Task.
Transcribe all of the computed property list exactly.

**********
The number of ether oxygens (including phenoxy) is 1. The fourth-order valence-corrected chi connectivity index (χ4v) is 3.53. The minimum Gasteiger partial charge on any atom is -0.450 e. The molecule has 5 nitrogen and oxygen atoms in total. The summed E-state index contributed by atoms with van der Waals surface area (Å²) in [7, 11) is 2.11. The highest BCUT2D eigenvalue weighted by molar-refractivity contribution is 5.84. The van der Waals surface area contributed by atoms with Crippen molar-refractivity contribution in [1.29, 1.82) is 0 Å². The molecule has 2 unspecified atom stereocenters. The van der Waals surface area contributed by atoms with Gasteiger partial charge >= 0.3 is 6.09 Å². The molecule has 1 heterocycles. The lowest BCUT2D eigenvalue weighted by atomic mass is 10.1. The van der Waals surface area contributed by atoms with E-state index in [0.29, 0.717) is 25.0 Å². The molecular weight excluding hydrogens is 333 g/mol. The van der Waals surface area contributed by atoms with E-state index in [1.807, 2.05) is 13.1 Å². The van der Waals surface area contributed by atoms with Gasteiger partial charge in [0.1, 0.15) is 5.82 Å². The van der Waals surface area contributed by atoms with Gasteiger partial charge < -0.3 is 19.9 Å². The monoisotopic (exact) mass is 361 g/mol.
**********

The number of ether oxygens (including phenoxy) is 1. The fourth-order valence-corrected chi connectivity index (χ4v) is 3.53. The minimum Gasteiger partial charge on any atom is -0.450 e. The molecule has 5 nitrogen and oxygen atoms in total. The summed E-state index contributed by atoms with van der Waals surface area (Å²) in [7, 11) is 2.11. The highest BCUT2D eigenvalue weighted by molar-refractivity contribution is 5.84. The van der Waals surface area contributed by atoms with Crippen molar-refractivity contribution in [1.29, 1.82) is 0 Å². The molecule has 2 unspecified atom stereocenters. The van der Waals surface area contributed by atoms with Gasteiger partial charge >= 0.3 is 6.09 Å². The molecule has 1 heterocycles. The lowest BCUT2D eigenvalue weighted by atomic mass is 10.1. The van der Waals surface area contributed by atoms with E-state index in [0.29, 0.717) is 25.0 Å². The molecular weight excluding hydrogens is 333 g/mol. The van der Waals surface area contributed by atoms with E-state index in [1.807, 2.05) is 13.1 Å². The van der Waals surface area contributed by atoms with Gasteiger partial charge in [0.1, 0.15) is 5.82 Å². The van der Waals surface area contributed by atoms with Gasteiger partial charge < -0.3 is 19.9 Å². The monoisotopic (exact) mass is 361 g/mol.